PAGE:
The bolt of material came from the old Carnegie Textile Mill in Cleveland when they offered all their mill-ends to artists through Zerolandfill rather than to add it to the dump.

The fabric is 37" wide.
I used 3 separate strips, each 13 feet long and began to make cuts using a craft knife.


Here, I've started to make cuts in the fabric.
This is what it looked like on the table. Look at all those lovely curls! I installed the pieces in a room adjacent to the computers that the library allows patrons to use for free. 
A picture in the space I was given to install my work.
Love how the back side evokes the Stella D'oro leaves
And the lovely shadows
Some children came into the room and said, look mom! Water!

The title of this piece is Wall Fall
Size: 111" wide 12' long

This piece will be up for the next 6 weeks. 
Yeah!

I'll post pictures of the other works created later this week.

OH...I made a second piece from tulle and organza and completed it late Friday evening - Sat. morning.
Here is a sneek peak.

More later
ta ta







Sunday, May 23, 2010

Nami Yamamoto

Nami Yamamoto
Philadelphia, PA USA
born, Japan



Miniature Garden (detail)
2007
cut-out paper, display cases
Miniature Garden
2007
cut-out paper, display cases
installation view at Fleisher Art Memorial, Philadelphia, PA, USA
This installation is composed by eight display cases. 

Primordial Soup no.11 (detail)
2005
colored foam, Acrylic on foam, vinyl, Acrylic and pins
48"(h) x 132"(w) x 33.5"(d)


Primordial Soup no.11
2005
colored foam, Acrylic on foam, vinyl, Acrylic and pins
48"(h) x 132"(w) x 33.5"(d)
installation view at Terminal E, Philadelphia International Airport, Philadelphia, PA, USA
Like most artists (or is it ALL artists) Nami collects things. Bits and pieces of ephemera that relate to the way she thinks about life.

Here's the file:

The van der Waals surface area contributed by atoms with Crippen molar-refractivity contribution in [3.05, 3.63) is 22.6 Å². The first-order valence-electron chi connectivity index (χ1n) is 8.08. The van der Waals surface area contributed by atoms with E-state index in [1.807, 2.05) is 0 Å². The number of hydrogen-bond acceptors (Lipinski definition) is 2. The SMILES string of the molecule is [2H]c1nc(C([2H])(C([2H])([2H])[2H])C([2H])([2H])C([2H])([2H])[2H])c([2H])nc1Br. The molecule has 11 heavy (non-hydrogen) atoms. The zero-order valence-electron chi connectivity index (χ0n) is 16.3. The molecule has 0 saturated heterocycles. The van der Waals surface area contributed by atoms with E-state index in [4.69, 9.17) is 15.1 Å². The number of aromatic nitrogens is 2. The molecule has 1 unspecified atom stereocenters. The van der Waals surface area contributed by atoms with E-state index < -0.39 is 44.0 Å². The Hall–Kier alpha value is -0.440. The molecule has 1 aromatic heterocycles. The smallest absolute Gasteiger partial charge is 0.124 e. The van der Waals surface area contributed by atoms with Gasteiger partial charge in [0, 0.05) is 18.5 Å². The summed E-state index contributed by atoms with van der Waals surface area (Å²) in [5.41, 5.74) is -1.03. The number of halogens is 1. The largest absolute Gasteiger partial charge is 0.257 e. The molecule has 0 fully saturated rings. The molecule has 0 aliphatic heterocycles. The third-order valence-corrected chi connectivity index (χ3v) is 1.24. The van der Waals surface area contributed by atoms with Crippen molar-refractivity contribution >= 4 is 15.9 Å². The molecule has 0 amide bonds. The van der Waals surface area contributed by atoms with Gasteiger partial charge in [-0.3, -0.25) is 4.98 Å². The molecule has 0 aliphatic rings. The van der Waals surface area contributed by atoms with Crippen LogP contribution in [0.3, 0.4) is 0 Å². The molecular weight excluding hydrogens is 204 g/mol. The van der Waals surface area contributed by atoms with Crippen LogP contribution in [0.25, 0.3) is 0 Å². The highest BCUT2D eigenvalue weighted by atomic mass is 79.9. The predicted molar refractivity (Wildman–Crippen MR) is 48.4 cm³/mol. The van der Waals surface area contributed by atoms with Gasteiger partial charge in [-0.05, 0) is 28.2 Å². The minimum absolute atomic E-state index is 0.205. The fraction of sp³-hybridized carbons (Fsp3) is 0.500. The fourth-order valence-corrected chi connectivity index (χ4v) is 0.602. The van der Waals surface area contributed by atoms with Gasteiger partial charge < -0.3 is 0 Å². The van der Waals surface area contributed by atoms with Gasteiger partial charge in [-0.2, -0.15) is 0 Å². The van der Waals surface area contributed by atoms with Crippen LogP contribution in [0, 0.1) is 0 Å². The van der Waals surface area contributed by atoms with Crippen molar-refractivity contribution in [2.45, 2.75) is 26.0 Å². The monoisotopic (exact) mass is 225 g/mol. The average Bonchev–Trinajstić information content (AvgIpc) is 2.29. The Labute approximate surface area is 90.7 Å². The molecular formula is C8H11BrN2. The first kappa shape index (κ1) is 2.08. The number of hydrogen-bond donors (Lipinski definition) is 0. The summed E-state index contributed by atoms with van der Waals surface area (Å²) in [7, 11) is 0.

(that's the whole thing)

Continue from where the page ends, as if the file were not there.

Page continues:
She has terrific engineering skills and is a quick study of pattern since she worked for 5 years at The Fabric Workshop and Museum in Philadelphia, PA. — a special place that allowed her to work in new materials and to print their 25 yard long fabric printing tables. See below.

In 2009, she received a PEW grant and is now working as a full time artist. 
I attended a 2-day workshop with her this week in Cleveland, Ohio- more on that later.

Please visit her website to see more here

Thursday, May 20, 2010

Hijacked and Going with the Flow

I've been hijacked this week. 
Little did I know on Monday that I'd be taking a 2-day workshop 
with Nami Yamamoto today and tomorrow.
I will post more about her later.
Until then.
have a peak
Radiant Flux (detail)
2008
handmade paper: abaca with phosphorescent powder
77"(w) x 59" (d) x 59" (h)


Radiant Flux (detail)
2008
handmade paper: Abaca with phosphorescent powder
77"(w) x 59" (d) x 59" (h)
Radiant Flux
2009
handmade paper: Abaca with Phosphorescent powder
98"(w) x 51"(d) x 12"(h)
This image shows how “Radiant Flux” looks when room lights are on. 
In this stage, the paper leaves are charging light energy.


All photos courtesy © Nami Yamamoto

Tuesday, May 18, 2010

Lichen Love

Jessie Fair
New York State, USA

Lichen 3, 2010 
Handmade felt, wool roving, discharged silk guaze, threads.  
Hand dyed, wet felted, needle felted, free-motion machine embroidered.
Lichen 3, 2010, Detail
Lichen 2
 2010 35″ x 28″ 
Hand resist dyed wool felt, silk gauze, threads and embroidery floss.  
Hand dyed, needle felted, hand stitched, free-motion embroidered.
Lichen 2, 2010 , Detail
Growth 1,
2009, 30″ x 94″ 

Wool roving, wool felt, silk organza, silk gauze.  Hand dyed, needle felted, fulled, painted.  


Growth 2
 2009 26″ x 44″ 
Wool roving, wool felt, raw silk, silk gauze.  Hand dyed, needle felted, fulled, painted. 
Growth 2, Detail

all images courtesy, © Jessie Fair.


These works are from Jessie Fairs Growth Series in which she is interested in how plants sometimes grow to create a special little universe of  their own. They often overgrow to cover other nearby rocks and nooks and crannies. (my words)
She writes 
"These environments are the subjects of our fantasies; 
the places we go when we need to exist outside of time."
I think I can nestle quiet nicely in one of these green spaces. 

Jessie is presently studying for her MFA in Fiber and Material Studies at Syracuse University.
With quite a number of awards and exhibitions to her credit, I think she's one to watch!
There are many other lovely surprises on her site.
Please click over to see more here.

My thanks to Jessie for allowing me to post about her work.